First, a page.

Some really good interviews with Gnostic scholar John Lamb Lash recently popped up on YouTube. Both allow him to explain pretty thoroughly his unique take on the Nag Hammadi Codices. I've posted a few things on Lash and his Metahistory site, previously, although I should caveat that whatever links I've posted are probably dead. The site seems to be constantly undergoing reorganization, and becomes more confusing with every innovation.
Lash's take on the Gnostics is unusual in its rejection of the idea that what is written in the Nag Hammadi texts is associated with Christianity. His book Not in His Image explores a Gnosticism that is entirely pagan, and a Judeo-Christian movement that is adversarial to these ancient teachings and cultures.
In these interviews he explains the Sophianic creation mythology presented in Gnostic texts and how it relates to everything from Lovelock and Margulis's Gaia hypothesis to the origin and nature of the Archons. (As I've previously stated, Archons are most easily analogized to the Smiths in The Matrix.) Some of the material is challenging and Lash can be prickly when confronted with ideas he ascribes to the salvationist world view he vehemently rejects. But, these interviews, like all of his work provide ample food for thought.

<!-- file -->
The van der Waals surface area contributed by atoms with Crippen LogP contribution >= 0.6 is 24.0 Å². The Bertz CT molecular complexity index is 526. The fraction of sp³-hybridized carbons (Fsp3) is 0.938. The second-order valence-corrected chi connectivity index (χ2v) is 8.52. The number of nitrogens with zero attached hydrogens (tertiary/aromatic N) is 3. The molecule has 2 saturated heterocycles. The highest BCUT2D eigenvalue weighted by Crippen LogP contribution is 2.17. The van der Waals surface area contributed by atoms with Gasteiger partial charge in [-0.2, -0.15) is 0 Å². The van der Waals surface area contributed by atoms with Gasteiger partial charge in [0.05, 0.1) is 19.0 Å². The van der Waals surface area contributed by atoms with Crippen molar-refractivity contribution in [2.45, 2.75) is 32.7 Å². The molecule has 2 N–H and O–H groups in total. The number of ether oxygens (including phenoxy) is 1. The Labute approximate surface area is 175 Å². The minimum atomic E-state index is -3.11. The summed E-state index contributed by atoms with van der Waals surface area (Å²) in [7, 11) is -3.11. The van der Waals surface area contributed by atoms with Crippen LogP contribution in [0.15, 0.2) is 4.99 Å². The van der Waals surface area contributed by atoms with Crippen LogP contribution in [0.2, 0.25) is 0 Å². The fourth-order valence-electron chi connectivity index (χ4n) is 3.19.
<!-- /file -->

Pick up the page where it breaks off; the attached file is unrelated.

Addenda and Supplemental Reading:
I stumbled on a thought provoking review and feminist critique of Not in His Image by Medusa, which includes Lash's rebuttal.
In looking over the most recent changes on the Metahistory site, I noticed a series of articles on Carlos Castaneda. I have been somewhat baffled by Lash's reliance on some of Castaneda's books, which seems to ascribe to Castaneda a credibility I don't think is merited. His study here, though, is one of the most compelling analyses of the fictional nature of Castaneda's work and persona I've read.
Still more interviews with Lash can be found in the playlists on my YouTube channel.